We can’t say for sure what Jesus was doing here, but it seems reasonable that what He did was symbolic, or a visual display of this important event that was still yet to come. Perhaps it was meant to serve as a reminder to His disciples of what their focus should be after His glorification was complete. Doing this perhaps suggested that the sending of the Holy Spirit was as good as done, a confirmation, perhaps. Whatever the purpose, it does appear to be symbolic in nature.

 

Notice that the text only reveals that Jesus had spoken the words, “receive the Holy Spirit.” It doesn’t say that they actually did receive the Holy Spirit at that time. In fact, there isn’t any indication at all that they did. All indications are, that everything continued as normal.

 

As important as the receiving of the Holy Spirit is in the history of the Church, it seems reasonable that there would have been some sort of outward evidence to suggest that a great change had taken place in their lives, such as we see at Pentecost. The evidence of such a change is lacking.

 

In fact, Thomas wasn’t even among them at  this time, which adds further support that the disciples did not receive the Holy Spirit at that time. One (or I) cannot imagine that on such an important day as this, that Jesus would have given them the Holy Spirit without Thomas there too.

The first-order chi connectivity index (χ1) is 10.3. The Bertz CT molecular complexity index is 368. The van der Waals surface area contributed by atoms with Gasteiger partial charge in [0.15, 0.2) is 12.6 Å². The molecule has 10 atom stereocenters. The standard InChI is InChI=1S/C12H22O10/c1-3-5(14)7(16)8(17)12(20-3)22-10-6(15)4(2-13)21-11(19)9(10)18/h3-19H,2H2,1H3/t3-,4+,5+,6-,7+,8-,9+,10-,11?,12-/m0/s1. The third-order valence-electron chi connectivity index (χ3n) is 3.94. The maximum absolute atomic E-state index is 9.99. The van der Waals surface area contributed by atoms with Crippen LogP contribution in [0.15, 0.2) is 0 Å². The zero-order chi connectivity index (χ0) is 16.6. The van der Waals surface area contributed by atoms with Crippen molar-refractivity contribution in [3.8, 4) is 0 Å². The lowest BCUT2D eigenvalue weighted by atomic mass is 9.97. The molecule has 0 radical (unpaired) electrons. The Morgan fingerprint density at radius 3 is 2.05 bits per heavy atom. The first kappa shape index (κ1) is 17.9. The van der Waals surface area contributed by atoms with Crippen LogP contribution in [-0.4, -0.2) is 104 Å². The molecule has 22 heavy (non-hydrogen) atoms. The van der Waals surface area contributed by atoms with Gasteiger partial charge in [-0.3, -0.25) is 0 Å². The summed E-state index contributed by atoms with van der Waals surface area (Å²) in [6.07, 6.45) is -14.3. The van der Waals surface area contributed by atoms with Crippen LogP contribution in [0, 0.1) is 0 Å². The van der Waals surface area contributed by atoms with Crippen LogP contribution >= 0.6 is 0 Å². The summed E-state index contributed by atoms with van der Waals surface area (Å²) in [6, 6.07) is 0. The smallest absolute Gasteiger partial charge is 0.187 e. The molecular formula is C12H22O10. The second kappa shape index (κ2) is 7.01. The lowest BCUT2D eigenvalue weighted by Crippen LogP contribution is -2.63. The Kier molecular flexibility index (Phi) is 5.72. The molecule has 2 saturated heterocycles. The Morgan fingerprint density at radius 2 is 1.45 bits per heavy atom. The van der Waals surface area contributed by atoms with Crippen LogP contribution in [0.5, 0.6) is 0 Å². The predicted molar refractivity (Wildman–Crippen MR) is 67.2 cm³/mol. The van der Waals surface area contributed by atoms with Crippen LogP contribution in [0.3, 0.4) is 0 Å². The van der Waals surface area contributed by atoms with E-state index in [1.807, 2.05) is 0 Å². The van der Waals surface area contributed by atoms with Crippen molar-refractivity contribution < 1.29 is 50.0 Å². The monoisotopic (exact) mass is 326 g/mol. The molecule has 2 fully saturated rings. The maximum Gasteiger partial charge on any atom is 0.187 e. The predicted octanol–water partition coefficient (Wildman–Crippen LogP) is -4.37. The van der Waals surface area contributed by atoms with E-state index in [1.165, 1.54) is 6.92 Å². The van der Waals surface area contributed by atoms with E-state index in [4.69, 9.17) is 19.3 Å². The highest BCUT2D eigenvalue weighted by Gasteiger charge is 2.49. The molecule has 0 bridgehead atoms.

All evidence suggests that the disciples did not receive the Holy Spirit on this day, but was symbolic of this important event that was to take place not long afterwards. Thus, there’s no reason to allow this verse to cause problems or confusion for us. God’s Word is consistent if we allow it to be.

 

What happened in Acts 8, 10 and 19?

 

We may as well go the whole distance with this, and give an explanation of these three chapters. Otherwise, questions will still linger in the minds of some, and distract from what all of this is leading up to.

 

The events in these three chapters have caused confusion for many. But the confusion is done away once you understand that the book of Acts is a about a time of transition. It’s a transition from the Old Covenant to the New. Under the New Covenant, all believers are made one in Christ, both Jews and Gentiles. Together we belong to the body of Christ. Together we form the Church.

 

Thus, when reading Acts, one must also keep in mind the wall that existed at that time between the Jews and the Gentiles. This is about breaking down that wall. This is about coming together as one in Christ. The Jews needed to recognize that God accepts all who come to Him via faith in His Son, and that they were to accept believing Gentiles as brothers and sisters in Christ.